It’s pasta time again..my husband and I both like Pasta so it never is a bother for me to make some when we want some! :) This dish is very healthy and the sauce made from cauliflower is not only tasty but minus all the fat and heart breaking calories!

The original recipe calls for Whole Wheat Penne pasta, since I’ve already made something with Penne, I thought I’d try this with a different pasta. Also I don’t want it to be too healthy (you know what I mean!) For those who want it that way, by all means go ahead and substitute Farfalle with Whole Wheat Penne pasta.

You will need:

1 ½ cups Farfalle (Bow shaped pasta)
Salt for the pasta water
1/4 cup extra-virgin olive oil
3 cloves garlic sliced
1 onion, finely chopped
1 head cauliflower, stem removed and chopped

1 tsp Crushed red chilli flakes
1 cup vegetable stock
2 tsps Dried Oregano
3/4 cup grated Parmesan ( use as much or less as you want)
Salt and black pepper

Bring a large pot of water to a boil. Salt the water generously( this is the only chance you get to actually salt the pasta itself, so don't go shy on the salt) and add pasta and let cook for 8-12 minutes. Drain and reserve 1-2 ladles of pasta water.

While water is coming up to a boil and pasta cooks, make the sauce. Heat a deep pan over medium heat with extra-virgin olive oil. Add crushed chilli flakes and garlic, cook 3 minutes. Add onions and cook 5 minutes then add cauliflower, vegetable stock and the oregano. Cover the pan and cook 15 minutes. Uncover the sauce, add 1 to 2 ladles of pasta water and mash the cauliflower with the back of a wooden spoon or potato masher. Add the pasta and cheese to the cauliflower and toss to combine. Season the dish with salt and pepper, to taste, and serve immediately.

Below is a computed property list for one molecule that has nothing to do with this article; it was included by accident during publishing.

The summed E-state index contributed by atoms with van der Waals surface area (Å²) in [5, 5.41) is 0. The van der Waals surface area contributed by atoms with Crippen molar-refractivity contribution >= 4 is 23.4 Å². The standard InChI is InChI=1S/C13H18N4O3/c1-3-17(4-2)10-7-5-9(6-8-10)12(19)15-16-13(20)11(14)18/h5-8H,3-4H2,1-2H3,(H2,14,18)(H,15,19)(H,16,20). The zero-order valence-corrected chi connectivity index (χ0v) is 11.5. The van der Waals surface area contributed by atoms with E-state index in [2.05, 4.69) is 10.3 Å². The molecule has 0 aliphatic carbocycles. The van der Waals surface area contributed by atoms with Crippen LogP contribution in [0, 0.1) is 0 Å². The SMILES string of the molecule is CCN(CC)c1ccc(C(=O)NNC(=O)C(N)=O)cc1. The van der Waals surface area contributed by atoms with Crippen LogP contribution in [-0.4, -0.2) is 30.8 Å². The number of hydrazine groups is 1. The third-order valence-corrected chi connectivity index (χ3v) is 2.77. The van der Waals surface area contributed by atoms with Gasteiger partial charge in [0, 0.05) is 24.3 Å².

Potato, Tomato and Corn Salad (PTC Salad)

My last trip to the IFM and I came back armed with a huge box of grape tomatoes. Silly me, I ate a few when I got them and then totally forgot about them…poor grape tomatoes were lost in the realms of my refrigerator! I finally came upon them and hence this salad.

You will need:

4 baby red potatoes, scrubbed
1 ear of corn (or ¾ cup corn niblets)
1cup grape tomatoes, halved

1 tbsps extra-virgin olive oil
2 tbsps Ranch dressing (store-bought)

1/2 tbsp Lemon juice
½ tsp salt
½ tsp black pepper powder

Boil potatoes and keep aside. Cut corn ears in half and cook in the same boiling water for 5 minutes until tender but not soft. Remove the cooled potatoes and let drain. Immerse corn in the same ice bath until cool. Cube the potatoes and place in a bowl.

Remove corn from water and also let drain. Use a chef's knife to cut the kernels off each ear. Add kernels and grape tomatoes. Take ranch dressing in a small bowl. Add lime juice, salt, pepper and slowly drizzle the olive oil while you stir to make a vinaigrette. Pour over veggies and give a quick toss. Serve immediately.

Dasara in Mysore– a Royal festival celebrated with grandeur

Dasara (a.k.a. Dusharah) is celebrated typically in October. The mode and the fervor vary by a great deal across the subcontinent.

Different parts of India celebrate the festival in different ways. Some celebrate it as Navaratri, some as Vijaya-Dashami, and some as Dussehra, in worship of Goddess Durga or celebrating Rama's victory over Rawana. The celebrations vary from a day to nine days (for Navaratri) to a month (for Mysore Dasara).

Known for its magnificent Palaces and Majestic buildings, sprawling gardens and tree lined boulevards, shimmering silks and Sandalwood, the ‘City Royale’ – Mysore, always figures in the tourist’s itinerary. It conjures up visions and memories of the resplendent glory of the illustrious Wodeyar Kings. This former state capital is a seamless blend of the old-world charm and modernity. It retains tradition in music and dance, art and literature.